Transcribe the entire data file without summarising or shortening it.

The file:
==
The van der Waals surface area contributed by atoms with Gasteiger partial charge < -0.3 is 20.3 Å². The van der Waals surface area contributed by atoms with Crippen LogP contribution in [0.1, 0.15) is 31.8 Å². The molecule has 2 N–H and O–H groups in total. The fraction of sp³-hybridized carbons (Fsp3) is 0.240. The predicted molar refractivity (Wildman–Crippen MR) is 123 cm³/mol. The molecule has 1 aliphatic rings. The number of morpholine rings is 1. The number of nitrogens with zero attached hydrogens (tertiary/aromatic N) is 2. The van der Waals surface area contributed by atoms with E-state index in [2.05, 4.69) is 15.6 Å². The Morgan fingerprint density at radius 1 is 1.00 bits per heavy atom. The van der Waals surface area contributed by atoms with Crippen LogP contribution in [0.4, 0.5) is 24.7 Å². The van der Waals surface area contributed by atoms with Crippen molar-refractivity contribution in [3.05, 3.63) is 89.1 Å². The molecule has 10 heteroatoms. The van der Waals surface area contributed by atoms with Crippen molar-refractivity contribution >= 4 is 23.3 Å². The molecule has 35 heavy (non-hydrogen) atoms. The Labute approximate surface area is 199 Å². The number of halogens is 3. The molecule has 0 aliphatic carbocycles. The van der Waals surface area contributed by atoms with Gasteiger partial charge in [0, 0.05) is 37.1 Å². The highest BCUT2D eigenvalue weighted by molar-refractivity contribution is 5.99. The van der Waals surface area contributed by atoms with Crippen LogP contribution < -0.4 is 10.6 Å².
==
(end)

The van der Waals surface area contributed by atoms with Gasteiger partial charge < -0.3 is 20.3 Å². The van der Waals surface area contributed by atoms with Crippen LogP contribution in [0.1, 0.15) is 31.8 Å². The molecule has 2 N–H and O–H groups in total. The fraction of sp³-hybridized carbons (Fsp3) is 0.240. The predicted molar refractivity (Wildman–Crippen MR) is 123 cm³/mol. The molecule has 1 aliphatic rings. The number of morpholine rings is 1. The number of nitrogens with zero attached hydrogens (tertiary/aromatic N) is 2. The van der Waals surface area contributed by atoms with E-state index in [2.05, 4.69) is 15.6 Å². The Morgan fingerprint density at radius 1 is 1.00 bits per heavy atom. The van der Waals surface area contributed by atoms with Crippen LogP contribution in [0.4, 0.5) is 24.7 Å². The van der Waals surface area contributed by atoms with Crippen molar-refractivity contribution in [3.05, 3.63) is 89.1 Å². The molecule has 10 heteroatoms. The van der Waals surface area contributed by atoms with Crippen molar-refractivity contribution >= 4 is 23.3 Å². The molecule has 35 heavy (non-hydrogen) atoms. The Labute approximate surface area is 199 Å². The number of halogens is 3. The molecule has 0 aliphatic carbocycles. The van der Waals surface area contributed by atoms with Gasteiger partial charge in [0, 0.05) is 37.1 Å². The highest BCUT2D eigenvalue weighted by molar-refractivity contribution is 5.99. The van der Waals surface area contributed by atoms with Crippen LogP contribution < -0.4 is 10.6 Å².